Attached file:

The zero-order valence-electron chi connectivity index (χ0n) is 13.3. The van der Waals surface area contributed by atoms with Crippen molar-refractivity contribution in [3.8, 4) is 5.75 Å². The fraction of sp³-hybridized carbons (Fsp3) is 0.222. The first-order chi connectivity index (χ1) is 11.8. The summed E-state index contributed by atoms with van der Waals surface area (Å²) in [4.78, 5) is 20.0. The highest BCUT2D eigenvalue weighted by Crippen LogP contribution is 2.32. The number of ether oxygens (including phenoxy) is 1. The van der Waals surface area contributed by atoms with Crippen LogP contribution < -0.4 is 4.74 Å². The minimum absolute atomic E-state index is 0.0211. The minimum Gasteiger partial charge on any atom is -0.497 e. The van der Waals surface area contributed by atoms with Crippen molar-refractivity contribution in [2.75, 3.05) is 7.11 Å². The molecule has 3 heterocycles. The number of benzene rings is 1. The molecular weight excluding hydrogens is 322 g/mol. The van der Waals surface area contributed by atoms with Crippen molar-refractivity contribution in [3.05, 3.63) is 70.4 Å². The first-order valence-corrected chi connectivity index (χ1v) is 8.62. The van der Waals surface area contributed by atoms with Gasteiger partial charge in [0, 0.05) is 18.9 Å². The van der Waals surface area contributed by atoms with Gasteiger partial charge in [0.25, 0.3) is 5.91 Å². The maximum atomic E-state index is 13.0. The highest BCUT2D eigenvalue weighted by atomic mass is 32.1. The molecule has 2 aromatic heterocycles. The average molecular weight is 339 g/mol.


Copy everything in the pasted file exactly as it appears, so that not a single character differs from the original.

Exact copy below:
The zero-order valence-electron chi connectivity index (χ0n) is 13.3. The van der Waals surface area contributed by atoms with Crippen molar-refractivity contribution in [3.8, 4) is 5.75 Å². The fraction of sp³-hybridized carbons (Fsp3) is 0.222. The first-order chi connectivity index (χ1) is 11.8. The summed E-state index contributed by atoms with van der Waals surface area (Å²) in [4.78, 5) is 20.0. The highest BCUT2D eigenvalue weighted by Crippen LogP contribution is 2.32. The number of ether oxygens (including phenoxy) is 1. The van der Waals surface area contributed by atoms with Crippen LogP contribution < -0.4 is 4.74 Å². The minimum absolute atomic E-state index is 0.0211. The minimum Gasteiger partial charge on any atom is -0.497 e. The van der Waals surface area contributed by atoms with Crippen molar-refractivity contribution in [2.75, 3.05) is 7.11 Å². The molecule has 3 heterocycles. The number of benzene rings is 1. The molecular weight excluding hydrogens is 322 g/mol. The van der Waals surface area contributed by atoms with Crippen molar-refractivity contribution in [3.05, 3.63) is 70.4 Å². The first-order valence-corrected chi connectivity index (χ1v) is 8.62. The van der Waals surface area contributed by atoms with Gasteiger partial charge in [0, 0.05) is 18.9 Å². The van der Waals surface area contributed by atoms with Gasteiger partial charge in [0.25, 0.3) is 5.91 Å². The maximum atomic E-state index is 13.0. The highest BCUT2D eigenvalue weighted by atomic mass is 32.1. The molecule has 2 aromatic heterocycles. The average molecular weight is 339 g/mol.